The digital ad industry has had a difficult start to the year following a wider brand safety scandal and concerns around fake news, viewability, verification, transparency and measurement. However, that has not stopped advertisers upping their spend on the two main players.
While WPP says it’s seen a “marked pause” in advertising on YouTube over the first half of the year, it is still “pureplay internet” that is providing nearly all the growth in the UK market. While the TV ad market is holding its market share, other traditional channels are losing out. And boss Sir Martin Sorrell said WPP will continue to up media investment in Google and Facebook.
“There is increasing scrutiny from clients around the effectiveness of digital,” he said, speaking on a call this morning (23 August) following WPP’s half-year results. “But YouTube’s travails over brand safety, fake news, value, viewability, verification, transparency and the Google and Facebook measurement questions, these issues have not stopped or pegged growth of Google and Facebook in our media investment.
“Despite the uncertainties, this hasn’t checked the growth or importance of the duopoly in digital media.”
Google remains WPP’s biggest single media investment, with Sorrell saying he expects the company to spend more than $6bn on the platform this year. And he predicts Facebook will move up from third to second position, with WPP’s spend rising to more than $2bn.
Despite the uncertainties, this hasn’t checked the growth or importance of the duopoly in digital media.
Sir Martin Sorrell, WPP
Sorrell also once again brought up the spectre of Amazon, which is having an impact on most clients’ businesses and therefore on WPP. Amazon is also going up against Snapchat and Oath in an attempt to be the “third force” in the digital ad space.
Sorrell estimates Amazon’s ad revenues are around $2.5bn annually, making it a …read more
There can be little doubt that Mumsnet is a marketing and media phenomenon. Founded only 17 years ago, the site now attracts in excess of 10 million users a year and continues to maintain a double-digit annual growth rate. Aside from its sheer scale, the Mumsnet audience is also a tasty prospect for marketers because of its demographic and behavioural uniformity.
In an age of fragmented media and markets that fail to follow the traditional demographic stereotypes, Mumsnet is that rarest of things – a site that is predominantly occupied by a single specific type of consumer: mums. While a small proportion of the visitors to the site are male, the rest of its user base is the marketing equivalent of gold dust.
Almost 80% of its users are women, mostly mothers, aged between 26 and 45. These are the target consumers often too busy to consume other media as they juggle jobs, family commitments and children. Yet this is the audience that Mumsnet has built its business around. These women use the site to share experiences, provide advice and generally behave like an old-fashioned online community.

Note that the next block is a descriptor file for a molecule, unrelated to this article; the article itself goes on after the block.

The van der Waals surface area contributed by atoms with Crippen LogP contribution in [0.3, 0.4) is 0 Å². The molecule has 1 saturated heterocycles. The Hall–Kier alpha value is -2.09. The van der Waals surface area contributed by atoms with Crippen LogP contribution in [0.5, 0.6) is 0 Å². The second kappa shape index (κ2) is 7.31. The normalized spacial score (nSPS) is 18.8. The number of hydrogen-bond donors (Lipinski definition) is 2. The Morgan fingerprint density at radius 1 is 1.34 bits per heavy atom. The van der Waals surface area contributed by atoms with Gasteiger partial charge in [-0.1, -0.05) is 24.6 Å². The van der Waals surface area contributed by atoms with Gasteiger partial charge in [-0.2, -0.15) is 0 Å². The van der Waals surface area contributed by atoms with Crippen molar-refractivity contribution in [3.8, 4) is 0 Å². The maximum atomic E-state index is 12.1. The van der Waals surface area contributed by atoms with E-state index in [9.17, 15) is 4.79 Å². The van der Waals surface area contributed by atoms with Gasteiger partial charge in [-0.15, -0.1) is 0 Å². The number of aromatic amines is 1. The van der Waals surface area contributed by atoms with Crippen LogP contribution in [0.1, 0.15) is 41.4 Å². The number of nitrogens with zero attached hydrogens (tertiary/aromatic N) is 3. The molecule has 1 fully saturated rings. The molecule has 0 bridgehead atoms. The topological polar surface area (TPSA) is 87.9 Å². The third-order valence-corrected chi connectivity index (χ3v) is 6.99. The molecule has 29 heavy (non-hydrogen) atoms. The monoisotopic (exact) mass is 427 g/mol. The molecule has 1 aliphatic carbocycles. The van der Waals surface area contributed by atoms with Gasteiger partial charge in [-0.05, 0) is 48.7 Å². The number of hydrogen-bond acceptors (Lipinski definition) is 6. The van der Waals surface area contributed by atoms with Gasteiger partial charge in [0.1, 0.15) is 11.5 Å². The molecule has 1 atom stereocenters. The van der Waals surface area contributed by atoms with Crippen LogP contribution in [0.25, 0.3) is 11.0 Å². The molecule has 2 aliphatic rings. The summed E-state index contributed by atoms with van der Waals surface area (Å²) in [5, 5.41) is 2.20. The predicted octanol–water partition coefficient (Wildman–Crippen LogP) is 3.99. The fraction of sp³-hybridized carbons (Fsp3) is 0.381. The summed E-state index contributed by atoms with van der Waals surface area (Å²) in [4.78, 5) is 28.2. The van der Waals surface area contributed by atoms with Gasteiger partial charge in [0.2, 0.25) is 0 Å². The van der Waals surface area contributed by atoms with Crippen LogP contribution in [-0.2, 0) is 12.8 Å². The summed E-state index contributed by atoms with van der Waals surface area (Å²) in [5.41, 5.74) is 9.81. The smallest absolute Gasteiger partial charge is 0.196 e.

But there is a growing problem with this community. Browse the site for barely a minute and its becomes readily apparent: the first F-bomb is usually only three or four clicks in. And the bombs keep dropping. And dropping with such frequency and vehemence that Mumsnet begins to take on an almost Tarantino-like vibe. Posts like ‘Is this totally fucked?’ and ‘Can we talk about spunk’ are commonplace.
Most users appear comfortable dropping Anglo Saxon epithets into seemingly every possible conversation. An apparently harmless debate about married life detours into: “Fuck off you stupid prick of a husband, who …read more
The option of directing spend towards traditional media is rising back up the agenda of marketers. Data suggests advertising in these channels retains high levels of consumer trust, which seems increasingly attractive to marketers in a world of fake news and intrusive online ads, not to mention frequent malware and cyber attacks.
For example, a recent survey from the CMO Council revealed that almost two-thirds (63%) of consumers would respond more positively to a social media ad if it appeared on a more traditional advertising channel. So how are brands responding to consumers’ faltering confidence in the deluge of digital media?
Max Langford, commercial director at SES Business Water, a water supply company serving more than 285,000 homes and businesses in the South East of England, believes there is a trust issue. “I know of cases where astute consumers have been duped by digital advertising and have unfortunately found that it’s not always what it seems,” he says. “Something that arrives through the post that you can touch and feel can seem more believable.”
It is a view supported by Royal Mail MarketReach’s research in May, which revealed that while 87% of people consider printed mail believable, only 48% say the same for email. It is a distrust fed, in part, by email saturation.
Co-op director of brand Helen Carroll says the group consults its members on its use of digital and traditional media, an approach that reflects changing times. “This consultation with our members has quite rightly impacted on our advertising strategy.”